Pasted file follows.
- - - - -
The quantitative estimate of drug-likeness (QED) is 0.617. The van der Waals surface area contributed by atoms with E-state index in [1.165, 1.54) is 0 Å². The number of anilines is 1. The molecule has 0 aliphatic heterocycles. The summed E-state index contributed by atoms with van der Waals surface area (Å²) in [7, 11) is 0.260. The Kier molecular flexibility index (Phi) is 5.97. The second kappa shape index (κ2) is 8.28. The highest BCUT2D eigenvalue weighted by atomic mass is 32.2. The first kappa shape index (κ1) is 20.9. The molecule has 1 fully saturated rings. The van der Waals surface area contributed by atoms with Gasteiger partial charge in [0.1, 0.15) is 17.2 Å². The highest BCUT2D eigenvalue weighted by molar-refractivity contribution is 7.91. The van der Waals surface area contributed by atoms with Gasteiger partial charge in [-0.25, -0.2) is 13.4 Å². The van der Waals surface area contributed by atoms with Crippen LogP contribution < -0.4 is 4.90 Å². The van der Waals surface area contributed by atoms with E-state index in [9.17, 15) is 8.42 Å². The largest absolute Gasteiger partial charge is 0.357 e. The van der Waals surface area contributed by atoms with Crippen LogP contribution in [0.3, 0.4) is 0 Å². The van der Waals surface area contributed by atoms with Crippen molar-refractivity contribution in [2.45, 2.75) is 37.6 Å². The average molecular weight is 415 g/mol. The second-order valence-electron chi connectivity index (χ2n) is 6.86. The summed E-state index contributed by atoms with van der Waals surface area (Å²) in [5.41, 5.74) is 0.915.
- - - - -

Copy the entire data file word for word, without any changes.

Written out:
The quantitative estimate of drug-likeness (QED) is 0.617. The van der Waals surface area contributed by atoms with E-state index in [1.165, 1.54) is 0 Å². The number of anilines is 1. The molecule has 0 aliphatic heterocycles. The summed E-state index contributed by atoms with van der Waals surface area (Å²) in [7, 11) is 0.260. The Kier molecular flexibility index (Phi) is 5.97. The second kappa shape index (κ2) is 8.28. The highest BCUT2D eigenvalue weighted by atomic mass is 32.2. The first kappa shape index (κ1) is 20.9. The molecule has 1 fully saturated rings. The van der Waals surface area contributed by atoms with Gasteiger partial charge in [0.1, 0.15) is 17.2 Å². The highest BCUT2D eigenvalue weighted by molar-refractivity contribution is 7.91. The van der Waals surface area contributed by atoms with Gasteiger partial charge in [-0.25, -0.2) is 13.4 Å². The van der Waals surface area contributed by atoms with Crippen LogP contribution < -0.4 is 4.90 Å². The van der Waals surface area contributed by atoms with E-state index in [9.17, 15) is 8.42 Å². The largest absolute Gasteiger partial charge is 0.357 e. The van der Waals surface area contributed by atoms with Crippen LogP contribution in [0.3, 0.4) is 0 Å². The van der Waals surface area contributed by atoms with Crippen molar-refractivity contribution in [2.45, 2.75) is 37.6 Å². The average molecular weight is 415 g/mol. The second-order valence-electron chi connectivity index (χ2n) is 6.86. The summed E-state index contributed by atoms with van der Waals surface area (Å²) in [5.41, 5.74) is 0.915.